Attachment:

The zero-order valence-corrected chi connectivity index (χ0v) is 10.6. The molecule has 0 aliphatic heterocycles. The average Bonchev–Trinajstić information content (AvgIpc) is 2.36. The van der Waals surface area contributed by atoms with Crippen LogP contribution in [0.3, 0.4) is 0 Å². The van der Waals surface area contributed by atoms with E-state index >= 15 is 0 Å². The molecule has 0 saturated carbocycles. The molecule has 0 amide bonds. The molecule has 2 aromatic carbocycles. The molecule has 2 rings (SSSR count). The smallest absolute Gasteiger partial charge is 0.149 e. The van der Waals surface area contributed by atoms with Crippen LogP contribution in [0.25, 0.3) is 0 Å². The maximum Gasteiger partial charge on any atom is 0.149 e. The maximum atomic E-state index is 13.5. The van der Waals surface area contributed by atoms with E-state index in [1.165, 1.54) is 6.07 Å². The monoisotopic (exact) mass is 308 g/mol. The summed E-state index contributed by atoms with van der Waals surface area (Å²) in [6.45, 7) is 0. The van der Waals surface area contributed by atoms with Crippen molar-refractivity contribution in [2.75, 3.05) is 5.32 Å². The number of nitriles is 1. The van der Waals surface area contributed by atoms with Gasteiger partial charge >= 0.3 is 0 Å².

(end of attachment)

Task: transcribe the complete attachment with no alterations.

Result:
The zero-order valence-corrected chi connectivity index (χ0v) is 10.6. The molecule has 0 aliphatic heterocycles. The average Bonchev–Trinajstić information content (AvgIpc) is 2.36. The van der Waals surface area contributed by atoms with Crippen LogP contribution in [0.3, 0.4) is 0 Å². The van der Waals surface area contributed by atoms with E-state index >= 15 is 0 Å². The molecule has 0 saturated carbocycles. The molecule has 0 amide bonds. The molecule has 2 aromatic carbocycles. The molecule has 2 rings (SSSR count). The smallest absolute Gasteiger partial charge is 0.149 e. The van der Waals surface area contributed by atoms with Crippen LogP contribution in [0.25, 0.3) is 0 Å². The maximum Gasteiger partial charge on any atom is 0.149 e. The maximum atomic E-state index is 13.5. The van der Waals surface area contributed by atoms with E-state index in [1.165, 1.54) is 6.07 Å². The monoisotopic (exact) mass is 308 g/mol. The summed E-state index contributed by atoms with van der Waals surface area (Å²) in [6.45, 7) is 0. The van der Waals surface area contributed by atoms with Crippen molar-refractivity contribution in [2.75, 3.05) is 5.32 Å². The number of nitriles is 1. The van der Waals surface area contributed by atoms with Gasteiger partial charge >= 0.3 is 0 Å².